This past weekend was Easter weekend and it got me thinking about organized religion, and about how corporations actually reflect similar characteristics to these institutions, whether they realize it or not.
Some people would say that organized religion is a way to build community, to create bonds with like-minded people who share similar values, beliefs and ideals. In this community-focused religion, people support each other, motivate each other, they play together and pray together, and they are even encouraged to question the very foundation their religion is built upon. This is done so that the religion can stay current, meet the needs of its followers and attract and inspire new membership.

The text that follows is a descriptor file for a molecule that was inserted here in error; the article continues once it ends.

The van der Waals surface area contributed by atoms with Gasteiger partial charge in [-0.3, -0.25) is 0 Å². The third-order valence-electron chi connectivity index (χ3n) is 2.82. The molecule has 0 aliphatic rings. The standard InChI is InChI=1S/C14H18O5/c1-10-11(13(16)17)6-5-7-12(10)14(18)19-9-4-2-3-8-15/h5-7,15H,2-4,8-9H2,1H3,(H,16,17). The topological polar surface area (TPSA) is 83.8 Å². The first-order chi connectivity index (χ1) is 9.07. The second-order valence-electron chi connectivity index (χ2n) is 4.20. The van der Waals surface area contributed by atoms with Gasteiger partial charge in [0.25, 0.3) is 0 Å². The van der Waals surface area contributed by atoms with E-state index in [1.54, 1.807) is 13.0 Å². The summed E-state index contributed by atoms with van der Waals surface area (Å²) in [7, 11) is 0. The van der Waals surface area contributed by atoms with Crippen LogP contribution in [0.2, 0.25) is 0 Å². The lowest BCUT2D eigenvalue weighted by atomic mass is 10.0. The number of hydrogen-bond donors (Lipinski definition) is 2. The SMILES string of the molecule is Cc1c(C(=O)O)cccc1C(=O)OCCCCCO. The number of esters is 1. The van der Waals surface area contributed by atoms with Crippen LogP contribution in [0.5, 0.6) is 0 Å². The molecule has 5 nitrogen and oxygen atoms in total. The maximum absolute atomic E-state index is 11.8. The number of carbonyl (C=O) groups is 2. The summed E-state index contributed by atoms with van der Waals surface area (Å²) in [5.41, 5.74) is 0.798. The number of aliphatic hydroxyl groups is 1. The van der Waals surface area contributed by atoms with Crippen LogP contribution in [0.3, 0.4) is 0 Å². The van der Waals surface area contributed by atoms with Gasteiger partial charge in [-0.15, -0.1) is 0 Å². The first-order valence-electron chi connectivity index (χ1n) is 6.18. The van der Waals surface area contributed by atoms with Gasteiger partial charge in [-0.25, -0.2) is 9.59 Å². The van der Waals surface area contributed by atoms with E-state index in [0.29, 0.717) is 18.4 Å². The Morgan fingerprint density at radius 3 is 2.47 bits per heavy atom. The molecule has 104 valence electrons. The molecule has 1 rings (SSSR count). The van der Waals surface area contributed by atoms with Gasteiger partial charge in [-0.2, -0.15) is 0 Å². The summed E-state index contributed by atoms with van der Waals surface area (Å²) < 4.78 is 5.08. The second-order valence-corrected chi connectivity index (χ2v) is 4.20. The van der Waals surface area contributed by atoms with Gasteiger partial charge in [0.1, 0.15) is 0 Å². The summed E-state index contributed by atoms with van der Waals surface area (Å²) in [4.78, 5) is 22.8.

Other people would say that organized religion is merely a way to control the masses, to indoctrinate people to follow set values, beliefs and ideals, at all costs, and in some circumstances, suffer dire consequences should followers stray from the path.
In this control-focused religion, there are often underlying feelings of fear, guilt, shame and being out of integrity. Followers are encouraged to follow blindly and accept that their religious leaders know what they are doing, and they are not encouraged to question the status quo.
Regardless of which view you may have about organized religion, chances are that the corporation you work in functions very much like one of the two examples I gave you, or somewhere in between.
Does your organization foster community or exercise control? Are you allowed to question the fundamental principles of the company or expected to perpetuate the status quo? If your corporation was an organized religion, would you want to be one of it’s members? If not, what are you going to do about it?
Here’s a take on organized religion by Dana Carvey;